Tag Archives: Data Center

Cloudflare deployment in Guam

Post Syndicated from David Antunes original https://blog.cloudflare.com/cloudflare-deployment-in-guam/

Cloudflare deployment in Guam

Cloudflare deployment in Guam

Having fast Internet properties means being as few milliseconds as possible away from our customers and their users, no matter where they are on Earth. And because of the design of Cloudflare’s network we don’t just make Internet properties faster by being closer, we bring our Zero Trust services closer too. So whether you’re connecting to a public API, a website, a SaaS application, or your company’s internal applications, we’re close by.

This is possible by adding new cities, partners, capacity, and cables. And we have seen over and over again how making the Internet faster in a region also can have a clear impact on traffic: if the experience is quicker, people usually do more online.

Cloudflare’s network keeps increasing, and its global footprint does so accordingly. In April 2022 we announced that the Cloudflare network now spans 275 cities and the number keeps growing.

In this blog post we highlight the deployment of our data center in Hagatna, Guam.

Why a blog about Guam?

Guam is about 2,400 km from both Tokyo in the north and Manila in the west, and about 6,100 km from Honolulu in the east. Honolulu itself is the most remote major city in the US and one of the most remote in the world, the closest major city from it being San Francisco, California at 3,700 km. From here one can derive how far Guam is from the US to the west and from Asia to the east.

Cloudflare deployment in Guam
Figure 1: Guam Geographical Location.

Why is this relevant? As explained here, latency is the time it takes for data to pass from one point on a network to another. And one of the main reasons behind network latency is the distance between client devices — like a browser on a mobile phone — making requests and the servers responding to those requests. So, if we consider where Guam is geographically, we get a good picture about how Guam’s residents can be affected by the long distances their Internet requests, and responses, have to travel.

This is why every time Cloudflare adds a new location, we help make the Internet a bit faster. The reason is that every new location brings Cloudflare’s services closer to the users requested them. As part of Cloudflare’s mission, the Guam deployment is a perfect example of how we are going from being the most global network on Earth to the most local one as well.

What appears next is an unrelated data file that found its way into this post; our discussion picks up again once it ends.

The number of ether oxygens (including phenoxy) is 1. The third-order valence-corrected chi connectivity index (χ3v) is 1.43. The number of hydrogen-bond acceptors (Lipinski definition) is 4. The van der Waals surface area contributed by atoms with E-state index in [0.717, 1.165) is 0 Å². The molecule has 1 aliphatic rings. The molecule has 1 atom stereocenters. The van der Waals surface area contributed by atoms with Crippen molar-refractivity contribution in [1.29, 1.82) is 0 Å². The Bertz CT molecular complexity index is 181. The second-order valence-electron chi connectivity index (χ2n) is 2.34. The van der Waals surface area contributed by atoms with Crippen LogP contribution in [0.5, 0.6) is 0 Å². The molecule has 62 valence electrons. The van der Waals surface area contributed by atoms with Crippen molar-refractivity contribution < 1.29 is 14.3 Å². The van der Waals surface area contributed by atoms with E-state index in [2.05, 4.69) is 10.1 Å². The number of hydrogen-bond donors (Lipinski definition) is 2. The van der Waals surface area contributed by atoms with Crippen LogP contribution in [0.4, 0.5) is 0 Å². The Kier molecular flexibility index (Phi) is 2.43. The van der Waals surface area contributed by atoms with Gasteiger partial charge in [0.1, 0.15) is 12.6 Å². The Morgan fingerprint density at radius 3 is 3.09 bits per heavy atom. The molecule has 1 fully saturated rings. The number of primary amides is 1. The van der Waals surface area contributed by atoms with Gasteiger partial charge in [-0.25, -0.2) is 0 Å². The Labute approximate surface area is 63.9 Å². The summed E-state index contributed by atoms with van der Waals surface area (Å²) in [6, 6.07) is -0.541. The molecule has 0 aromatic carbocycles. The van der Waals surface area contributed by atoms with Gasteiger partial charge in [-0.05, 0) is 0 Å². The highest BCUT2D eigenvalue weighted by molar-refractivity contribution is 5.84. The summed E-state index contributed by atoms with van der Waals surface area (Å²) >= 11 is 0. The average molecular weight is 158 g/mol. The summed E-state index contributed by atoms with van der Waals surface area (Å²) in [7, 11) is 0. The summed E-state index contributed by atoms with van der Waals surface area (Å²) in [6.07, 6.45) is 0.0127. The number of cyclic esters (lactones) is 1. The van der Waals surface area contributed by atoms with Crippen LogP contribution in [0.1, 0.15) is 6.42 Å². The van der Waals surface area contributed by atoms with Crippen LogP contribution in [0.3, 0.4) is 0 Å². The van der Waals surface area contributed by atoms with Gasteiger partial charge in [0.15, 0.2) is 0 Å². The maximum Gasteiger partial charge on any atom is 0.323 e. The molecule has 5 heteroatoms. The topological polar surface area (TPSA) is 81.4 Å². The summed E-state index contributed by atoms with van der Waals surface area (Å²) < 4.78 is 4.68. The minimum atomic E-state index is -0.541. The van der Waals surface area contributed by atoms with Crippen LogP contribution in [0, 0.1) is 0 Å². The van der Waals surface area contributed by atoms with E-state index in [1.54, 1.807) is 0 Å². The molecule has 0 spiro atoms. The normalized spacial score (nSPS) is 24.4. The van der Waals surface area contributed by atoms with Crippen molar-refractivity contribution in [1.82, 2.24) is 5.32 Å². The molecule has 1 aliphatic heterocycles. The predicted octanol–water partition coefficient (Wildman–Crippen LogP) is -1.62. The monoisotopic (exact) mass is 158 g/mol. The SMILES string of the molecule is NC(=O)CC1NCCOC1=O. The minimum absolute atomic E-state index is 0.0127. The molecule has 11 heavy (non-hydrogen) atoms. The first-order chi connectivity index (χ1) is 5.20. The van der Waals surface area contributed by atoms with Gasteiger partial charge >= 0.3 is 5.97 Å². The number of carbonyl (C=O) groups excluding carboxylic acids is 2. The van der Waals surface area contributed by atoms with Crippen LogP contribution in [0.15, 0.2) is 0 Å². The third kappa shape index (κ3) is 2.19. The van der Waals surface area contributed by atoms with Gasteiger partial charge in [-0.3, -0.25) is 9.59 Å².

Submarine cables

There are 486 active submarine cables and 1,306 landings that are currently active or under construction, running to an estimated 1.3 million km around the globe.

A closer look at specific submarine cables landing in Guam show us that the region is actually well served in terms of submarine cables, with several connections to the mainland such as Japan, Taiwan, Philippines, Australia, Indonesia and Hawaii, therefore making Guam more resilient to matters such as the one that affected Tonga in January 2022 due to the impact of a volcanic eruption on submarine cables – we wrote about it here.

Cloudflare deployment in Guam
Figure 2: Submarine Cables Landing in Guam (source: submarinecablemap.com)

The picture above also shows the relevance of Guam for other even more remote locations, such as the Federated States of Micronesia (FSM) or the Marshall Islands, which have an ‘extra-hop’ to cover when trying to reach the rest of the Internet. Palau also relies on Guam but, from a resilience point of view, has alternatives to locations such as the Philippines or to Australia.

Presence at Mariana Islands Internet Exchange

Cloudflare’s presence in Guam is through Mariana Islands Internet Exchange, or MARIIX, allowing Cloudflare to peer with participants such as:

  • AS 395400 – University of Guam
  • AS 9246 – GTA Teleguam
  • AS 3605 – DoCoMo Pacific
  • AS 7131 – IT&E
  • AS 17456 – PDS

As there are multiple participants, these are being added gradually. The first was AS 7131,  being served from April 2022, and the latest addition is AS 9246, from July 2022.

As some of these ASNs or ASs (autonomous systems — large networks or group of networks) have their own downstream customers, further ASs can leverage Cloudflare’s deployment at Guam, examples being AS 17893 – Palau National Communications Corp – or AS 21996 – Guam Cell.

Therefore, the Cloudflare deployment brings not only a better (and generally faster) Internet to Guam’s residents, but also to residents in nearby archipelagos that are anchored on Guam. In May 2022, according to UN’s forecasts, the covered resident population in the main areas in the region stands around 171k in Guam, 105k in FSM and 60k in the Marshall Islands.

For this deployment, Cloudflare worked with the skilled MARIIX personnel for the physical installations, provisioning and services turn-up. Despite the geographical distance and time zone differences (Hagatna is 9 hours ahead of GMT but only two hours ahead of the Cloudflare office in Singapore, so the time difference wasn’t a big challenge), all the logistics involved and communications went smoothly. A recent blog posted by APNIC, where we can see some personnel with whom Cloudflare worked, reiterates the valuable work being done locally and the increasing importance of Guam in the region.

Performance impact for local/regional habitants

Before Cloudflare’s deployment in Guam, customers of local ASs trying to reach Internet properties via Cloudflare’s network were redirected mainly to Cloudflare’s deployments in Tokyo and Seattle. This is due to the anycast routing used by Cloudflare — as described here; anycast typically routes incoming traffic to the nearest data center. In the case of Guam, and as previously described, these large distances to the nearest locations represents a distance of thousands of kilometers or, in other words, high latency thus affecting user experience badly.